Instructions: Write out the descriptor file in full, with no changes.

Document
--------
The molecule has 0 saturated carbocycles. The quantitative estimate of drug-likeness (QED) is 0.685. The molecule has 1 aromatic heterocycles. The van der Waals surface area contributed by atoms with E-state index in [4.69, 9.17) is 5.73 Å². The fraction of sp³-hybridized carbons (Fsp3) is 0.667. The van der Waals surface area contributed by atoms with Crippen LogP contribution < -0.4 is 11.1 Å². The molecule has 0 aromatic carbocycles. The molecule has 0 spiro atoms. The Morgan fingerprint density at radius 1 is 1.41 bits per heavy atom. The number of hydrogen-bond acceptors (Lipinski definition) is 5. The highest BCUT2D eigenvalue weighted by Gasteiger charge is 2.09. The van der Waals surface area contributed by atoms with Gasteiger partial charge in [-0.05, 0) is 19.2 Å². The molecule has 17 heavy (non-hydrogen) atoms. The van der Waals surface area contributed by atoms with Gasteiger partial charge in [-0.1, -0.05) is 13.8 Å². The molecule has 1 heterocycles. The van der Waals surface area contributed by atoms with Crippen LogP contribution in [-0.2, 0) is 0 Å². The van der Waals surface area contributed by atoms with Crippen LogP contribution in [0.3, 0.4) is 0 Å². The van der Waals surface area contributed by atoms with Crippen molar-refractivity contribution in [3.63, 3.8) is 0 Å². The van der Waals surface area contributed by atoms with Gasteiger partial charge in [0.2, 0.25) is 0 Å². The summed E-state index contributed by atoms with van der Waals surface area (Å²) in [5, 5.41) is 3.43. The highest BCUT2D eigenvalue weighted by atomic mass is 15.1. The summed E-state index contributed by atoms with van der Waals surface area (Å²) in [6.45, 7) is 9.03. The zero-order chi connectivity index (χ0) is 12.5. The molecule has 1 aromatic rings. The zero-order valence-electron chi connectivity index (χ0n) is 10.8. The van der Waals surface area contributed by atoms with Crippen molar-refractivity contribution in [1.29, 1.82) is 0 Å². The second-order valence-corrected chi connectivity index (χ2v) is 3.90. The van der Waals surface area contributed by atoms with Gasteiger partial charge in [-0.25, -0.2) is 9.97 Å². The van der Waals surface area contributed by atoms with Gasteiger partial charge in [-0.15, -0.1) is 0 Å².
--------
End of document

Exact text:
The molecule has 0 saturated carbocycles. The quantitative estimate of drug-likeness (QED) is 0.685. The molecule has 1 aromatic heterocycles. The van der Waals surface area contributed by atoms with E-state index in [4.69, 9.17) is 5.73 Å². The fraction of sp³-hybridized carbons (Fsp3) is 0.667. The van der Waals surface area contributed by atoms with Crippen LogP contribution < -0.4 is 11.1 Å². The molecule has 0 aromatic carbocycles. The molecule has 0 spiro atoms. The Morgan fingerprint density at radius 1 is 1.41 bits per heavy atom. The number of hydrogen-bond acceptors (Lipinski definition) is 5. The highest BCUT2D eigenvalue weighted by Gasteiger charge is 2.09. The van der Waals surface area contributed by atoms with Gasteiger partial charge in [-0.05, 0) is 19.2 Å². The molecule has 17 heavy (non-hydrogen) atoms. The van der Waals surface area contributed by atoms with Gasteiger partial charge in [-0.1, -0.05) is 13.8 Å². The molecule has 1 heterocycles. The van der Waals surface area contributed by atoms with Crippen LogP contribution in [-0.2, 0) is 0 Å². The van der Waals surface area contributed by atoms with Crippen LogP contribution in [0.3, 0.4) is 0 Å². The van der Waals surface area contributed by atoms with Crippen molar-refractivity contribution in [3.63, 3.8) is 0 Å². The van der Waals surface area contributed by atoms with Gasteiger partial charge in [0.2, 0.25) is 0 Å². The summed E-state index contributed by atoms with van der Waals surface area (Å²) in [5, 5.41) is 3.43. The highest BCUT2D eigenvalue weighted by atomic mass is 15.1. The summed E-state index contributed by atoms with van der Waals surface area (Å²) in [6.45, 7) is 9.03. The zero-order chi connectivity index (χ0) is 12.5. The molecule has 1 aromatic rings. The zero-order valence-electron chi connectivity index (χ0n) is 10.8. The van der Waals surface area contributed by atoms with Crippen molar-refractivity contribution in [1.29, 1.82) is 0 Å². The second-order valence-corrected chi connectivity index (χ2v) is 3.90. The van der Waals surface area contributed by atoms with Gasteiger partial charge in [-0.25, -0.2) is 9.97 Å². The van der Waals surface area contributed by atoms with Gasteiger partial charge in [-0.15, -0.1) is 0 Å².